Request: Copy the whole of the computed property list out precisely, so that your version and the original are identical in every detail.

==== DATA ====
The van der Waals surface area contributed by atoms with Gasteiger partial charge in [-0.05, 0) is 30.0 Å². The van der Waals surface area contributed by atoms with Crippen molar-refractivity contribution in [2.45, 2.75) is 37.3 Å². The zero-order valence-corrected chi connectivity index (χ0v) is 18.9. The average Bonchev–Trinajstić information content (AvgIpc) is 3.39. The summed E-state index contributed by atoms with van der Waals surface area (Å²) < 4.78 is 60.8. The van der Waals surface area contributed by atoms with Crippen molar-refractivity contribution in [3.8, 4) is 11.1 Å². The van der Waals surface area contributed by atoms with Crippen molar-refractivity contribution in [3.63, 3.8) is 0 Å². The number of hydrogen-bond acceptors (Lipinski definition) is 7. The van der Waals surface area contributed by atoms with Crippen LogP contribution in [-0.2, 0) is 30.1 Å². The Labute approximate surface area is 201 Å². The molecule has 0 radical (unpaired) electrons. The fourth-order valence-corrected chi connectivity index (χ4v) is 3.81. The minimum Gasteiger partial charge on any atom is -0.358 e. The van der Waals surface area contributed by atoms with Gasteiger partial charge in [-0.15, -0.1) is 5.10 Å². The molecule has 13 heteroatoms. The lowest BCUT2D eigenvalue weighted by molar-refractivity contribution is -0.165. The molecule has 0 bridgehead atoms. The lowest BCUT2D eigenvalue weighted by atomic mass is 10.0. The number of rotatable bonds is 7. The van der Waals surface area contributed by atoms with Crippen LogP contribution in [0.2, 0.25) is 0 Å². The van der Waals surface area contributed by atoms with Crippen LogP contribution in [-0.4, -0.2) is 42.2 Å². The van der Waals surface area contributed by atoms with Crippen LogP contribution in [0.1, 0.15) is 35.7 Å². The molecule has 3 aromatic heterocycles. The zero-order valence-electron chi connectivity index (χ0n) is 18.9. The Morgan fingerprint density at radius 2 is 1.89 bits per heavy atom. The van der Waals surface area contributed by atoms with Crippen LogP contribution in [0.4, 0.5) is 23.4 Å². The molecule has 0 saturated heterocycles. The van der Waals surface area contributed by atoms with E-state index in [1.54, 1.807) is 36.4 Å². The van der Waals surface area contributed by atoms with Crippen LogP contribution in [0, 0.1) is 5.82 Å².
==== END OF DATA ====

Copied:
The van der Waals surface area contributed by atoms with Gasteiger partial charge in [-0.05, 0) is 30.0 Å². The van der Waals surface area contributed by atoms with Crippen molar-refractivity contribution in [2.45, 2.75) is 37.3 Å². The zero-order valence-corrected chi connectivity index (χ0v) is 18.9. The average Bonchev–Trinajstić information content (AvgIpc) is 3.39. The summed E-state index contributed by atoms with van der Waals surface area (Å²) < 4.78 is 60.8. The van der Waals surface area contributed by atoms with Crippen molar-refractivity contribution in [3.8, 4) is 11.1 Å². The van der Waals surface area contributed by atoms with Crippen molar-refractivity contribution in [3.63, 3.8) is 0 Å². The number of hydrogen-bond acceptors (Lipinski definition) is 7. The van der Waals surface area contributed by atoms with Crippen LogP contribution in [-0.2, 0) is 30.1 Å². The Labute approximate surface area is 201 Å². The molecule has 0 radical (unpaired) electrons. The fourth-order valence-corrected chi connectivity index (χ4v) is 3.81. The minimum Gasteiger partial charge on any atom is -0.358 e. The van der Waals surface area contributed by atoms with Gasteiger partial charge in [-0.15, -0.1) is 5.10 Å². The molecule has 13 heteroatoms. The lowest BCUT2D eigenvalue weighted by molar-refractivity contribution is -0.165. The molecule has 0 bridgehead atoms. The lowest BCUT2D eigenvalue weighted by atomic mass is 10.0. The number of rotatable bonds is 7. The van der Waals surface area contributed by atoms with Crippen LogP contribution in [0.2, 0.25) is 0 Å². The van der Waals surface area contributed by atoms with Crippen LogP contribution in [-0.4, -0.2) is 42.2 Å². The van der Waals surface area contributed by atoms with Crippen LogP contribution in [0.1, 0.15) is 35.7 Å². The molecule has 3 aromatic heterocycles. The zero-order valence-electron chi connectivity index (χ0n) is 18.9. The Morgan fingerprint density at radius 2 is 1.89 bits per heavy atom. The van der Waals surface area contributed by atoms with Crippen LogP contribution in [0.4, 0.5) is 23.4 Å². The molecule has 0 saturated heterocycles. The van der Waals surface area contributed by atoms with E-state index in [1.54, 1.807) is 36.4 Å². The van der Waals surface area contributed by atoms with Crippen LogP contribution in [0, 0.1) is 5.82 Å².